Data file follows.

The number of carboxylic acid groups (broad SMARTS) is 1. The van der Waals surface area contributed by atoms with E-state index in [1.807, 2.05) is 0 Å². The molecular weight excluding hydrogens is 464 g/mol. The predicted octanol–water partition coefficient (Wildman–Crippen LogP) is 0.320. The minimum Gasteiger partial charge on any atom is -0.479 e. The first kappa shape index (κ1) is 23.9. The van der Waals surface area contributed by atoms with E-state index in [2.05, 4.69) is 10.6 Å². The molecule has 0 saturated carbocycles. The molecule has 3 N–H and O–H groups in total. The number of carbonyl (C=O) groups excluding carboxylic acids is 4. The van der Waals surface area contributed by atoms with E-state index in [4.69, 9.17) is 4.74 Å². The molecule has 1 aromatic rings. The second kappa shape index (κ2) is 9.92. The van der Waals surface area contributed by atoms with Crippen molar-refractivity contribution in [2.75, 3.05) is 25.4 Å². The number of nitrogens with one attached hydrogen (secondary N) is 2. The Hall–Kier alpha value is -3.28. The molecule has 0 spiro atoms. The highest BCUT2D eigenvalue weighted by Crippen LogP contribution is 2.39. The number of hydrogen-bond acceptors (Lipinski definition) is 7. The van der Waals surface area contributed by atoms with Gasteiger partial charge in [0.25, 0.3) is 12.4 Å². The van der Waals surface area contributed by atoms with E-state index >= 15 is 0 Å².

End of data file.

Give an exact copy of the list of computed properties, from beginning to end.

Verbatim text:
The number of carboxylic acid groups (broad SMARTS) is 1. The van der Waals surface area contributed by atoms with E-state index in [1.807, 2.05) is 0 Å². The molecular weight excluding hydrogens is 464 g/mol. The predicted octanol–water partition coefficient (Wildman–Crippen LogP) is 0.320. The minimum Gasteiger partial charge on any atom is -0.479 e. The first kappa shape index (κ1) is 23.9. The van der Waals surface area contributed by atoms with E-state index in [2.05, 4.69) is 10.6 Å². The molecule has 0 saturated carbocycles. The molecule has 3 N–H and O–H groups in total. The number of carbonyl (C=O) groups excluding carboxylic acids is 4. The van der Waals surface area contributed by atoms with E-state index in [4.69, 9.17) is 4.74 Å². The molecule has 1 aromatic rings. The second kappa shape index (κ2) is 9.92. The van der Waals surface area contributed by atoms with Crippen molar-refractivity contribution in [2.75, 3.05) is 25.4 Å². The number of nitrogens with one attached hydrogen (secondary N) is 2. The Hall–Kier alpha value is -3.28. The molecule has 0 spiro atoms. The highest BCUT2D eigenvalue weighted by Crippen LogP contribution is 2.39. The number of hydrogen-bond acceptors (Lipinski definition) is 7. The van der Waals surface area contributed by atoms with Gasteiger partial charge in [0.25, 0.3) is 12.4 Å². The van der Waals surface area contributed by atoms with E-state index >= 15 is 0 Å².